When someone gets a new job with prospects of regularly travelling to a Russian speaking country, or has to deal with Russian clients/partners/friends on a daily basis, a desire to learn Russian is very understandable and admirable. Even if your Russian contacts speak perfect English, it is a nice touch of courtesy to be able to do a bit of small talk in Russian.
The first lesson
Your first lesson (or part of it) will be dedicated to the study of the Cyrillic Russian alphabet. Beginners who are completely unfamiliar with the Russian language always think that learning the alphabet is the most difficult thing about Russian. This is definitely not true. Russian alphabet is phonetic in principle, and each letter represents one sound. So once you have learned all of them (33, but 2 are silent), you will be able to read anything in Russian, even if you yourself don’t understand it (a Russian speaker will!) Being able to read in Russian is a liberating experience for travellers – you will be able to use public transport, read place names, menus, business cards, etc. The Russian alphabet is a mixture of Latin (used in English), Greek and special Cyrillic characters, so some of the letters will already be familiar. Some will be completely new though, so you will need to make an effort to learn them.
Once you’ve gone through the alphabet in the first lesson, you should keep practising it again and again until you are comfortable with the reading. The teacher should make sure that alphabet practice is part of every lesson at the initial stage of a beginner Russian course.
The first or second lesson should also incorporate common greetings and polite words, written (ideally!) in the Russian script. Some people prefer to write Russian words in English letters – strictly speaking, that’s a language learning crime, because the whole point of having a different alphabet is that English letters do not correspond to Russian sounds and vice versa. Although, if you find something difficult to pronounce and remember, it is of course ok to make a memory note in English, but generally speaking if you are serious about the course, everything should be written in Russian only.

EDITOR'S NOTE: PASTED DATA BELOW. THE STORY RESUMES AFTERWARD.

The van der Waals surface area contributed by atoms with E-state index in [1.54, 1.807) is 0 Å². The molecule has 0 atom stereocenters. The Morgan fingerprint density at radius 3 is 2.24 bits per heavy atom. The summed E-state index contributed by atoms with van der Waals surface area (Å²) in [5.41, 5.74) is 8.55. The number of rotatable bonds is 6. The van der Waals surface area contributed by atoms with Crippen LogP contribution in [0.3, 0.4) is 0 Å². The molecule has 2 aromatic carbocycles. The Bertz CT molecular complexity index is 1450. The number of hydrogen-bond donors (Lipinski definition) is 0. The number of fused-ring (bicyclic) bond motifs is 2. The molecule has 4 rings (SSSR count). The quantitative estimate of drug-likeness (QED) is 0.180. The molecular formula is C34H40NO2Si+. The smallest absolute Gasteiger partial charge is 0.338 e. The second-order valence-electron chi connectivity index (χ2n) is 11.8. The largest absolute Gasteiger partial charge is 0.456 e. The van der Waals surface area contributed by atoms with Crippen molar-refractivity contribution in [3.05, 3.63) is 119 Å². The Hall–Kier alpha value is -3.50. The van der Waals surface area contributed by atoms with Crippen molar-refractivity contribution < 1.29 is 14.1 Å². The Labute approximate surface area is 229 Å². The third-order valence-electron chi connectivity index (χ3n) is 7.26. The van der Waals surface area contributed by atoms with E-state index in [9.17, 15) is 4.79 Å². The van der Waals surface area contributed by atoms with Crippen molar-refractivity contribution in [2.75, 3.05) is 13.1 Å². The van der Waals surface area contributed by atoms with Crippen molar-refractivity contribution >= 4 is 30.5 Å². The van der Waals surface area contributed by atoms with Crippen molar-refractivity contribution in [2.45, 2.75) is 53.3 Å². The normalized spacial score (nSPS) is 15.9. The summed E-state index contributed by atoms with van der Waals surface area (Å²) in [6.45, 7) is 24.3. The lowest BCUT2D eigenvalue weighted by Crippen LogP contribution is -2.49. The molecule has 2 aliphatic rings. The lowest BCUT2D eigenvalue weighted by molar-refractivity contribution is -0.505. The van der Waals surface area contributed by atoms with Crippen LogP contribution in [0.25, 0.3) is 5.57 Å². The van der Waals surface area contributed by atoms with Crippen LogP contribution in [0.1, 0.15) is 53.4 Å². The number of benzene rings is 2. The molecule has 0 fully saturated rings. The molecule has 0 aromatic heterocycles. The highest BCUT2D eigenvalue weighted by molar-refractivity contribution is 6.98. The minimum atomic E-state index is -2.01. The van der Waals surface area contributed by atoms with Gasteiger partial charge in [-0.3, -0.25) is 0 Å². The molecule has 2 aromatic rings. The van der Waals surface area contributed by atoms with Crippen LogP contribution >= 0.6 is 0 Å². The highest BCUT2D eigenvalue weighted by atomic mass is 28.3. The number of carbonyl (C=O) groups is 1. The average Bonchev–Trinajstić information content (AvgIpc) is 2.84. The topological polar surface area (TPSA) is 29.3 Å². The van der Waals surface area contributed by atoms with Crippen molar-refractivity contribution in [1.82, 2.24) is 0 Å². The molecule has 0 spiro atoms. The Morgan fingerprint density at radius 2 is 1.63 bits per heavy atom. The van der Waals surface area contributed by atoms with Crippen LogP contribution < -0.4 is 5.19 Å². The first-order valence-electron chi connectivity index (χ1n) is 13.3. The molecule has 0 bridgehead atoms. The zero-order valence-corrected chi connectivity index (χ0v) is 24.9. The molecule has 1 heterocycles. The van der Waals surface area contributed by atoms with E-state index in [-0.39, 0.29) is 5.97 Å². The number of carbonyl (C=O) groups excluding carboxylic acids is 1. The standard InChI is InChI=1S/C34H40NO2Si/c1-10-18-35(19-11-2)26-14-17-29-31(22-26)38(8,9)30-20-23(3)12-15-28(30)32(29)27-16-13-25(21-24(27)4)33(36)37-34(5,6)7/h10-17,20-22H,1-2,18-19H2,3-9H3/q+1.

Can you learn Russian without learning the Cyrillic alphabet?
From time to time, I get requests to do a beginner Russian course without learning the alphabet, that is, being able to read or write. My answer to that is a definite no, unless it is just one or two sessions to learn some polite and simple phrases and get a bit of cultural coaching. A professionally taught course relies on a textbook or study pack, and not being able to read makes any serious progress impossible.
The basics of Russian grammar
In Lesson 2 or 3 you should be familiarised with the initial basics of Russian grammar: the system of 3 genders, telling the genders apart and adjusting the endings of other words around the noun in the sentence to match its gender. The system of cases should come up in around Lesson 5 or 6. If you have studied Latin, Greek or German or any other language with cases, learning Russian will be much easier.
The main bulk of Russian vocabulary is Slavic, so if you are a native speaker of a Western European language all the basic words will be completely new to you. It would be a good idea to make a list of vocabulary after every lesson and learn it, otherwise the “snow ball effect” will kick in: there will be more and more new words to learn, making it difficult to catch up with the course.
Russian pronunciation is not difficult. Compared with Western European languages, it is quite similar to Italian, so Italians usually have a very good accent in Russian! The only difficulty for English speakers is that you will have to roll your “R”-s, and there are some unusual combinations of consonants, like “zd” or “kn”. Such combinations do not exist in English but they are perfectly pronounceable, you’ll just have to make a bit of an effort.
The importance of homework
And, of course, in a beginner Russian course of all courses, doing your homework is very important! It can be as little as a couple of hours a week, but you will definitely need to have some time on your own, going over the material covered in the lesson. Doing homework is a key factor for not falling behind, so it’s even more important!
Whatever your motivation for starting a course, have fun, and we look forward to seeing you in our lessons!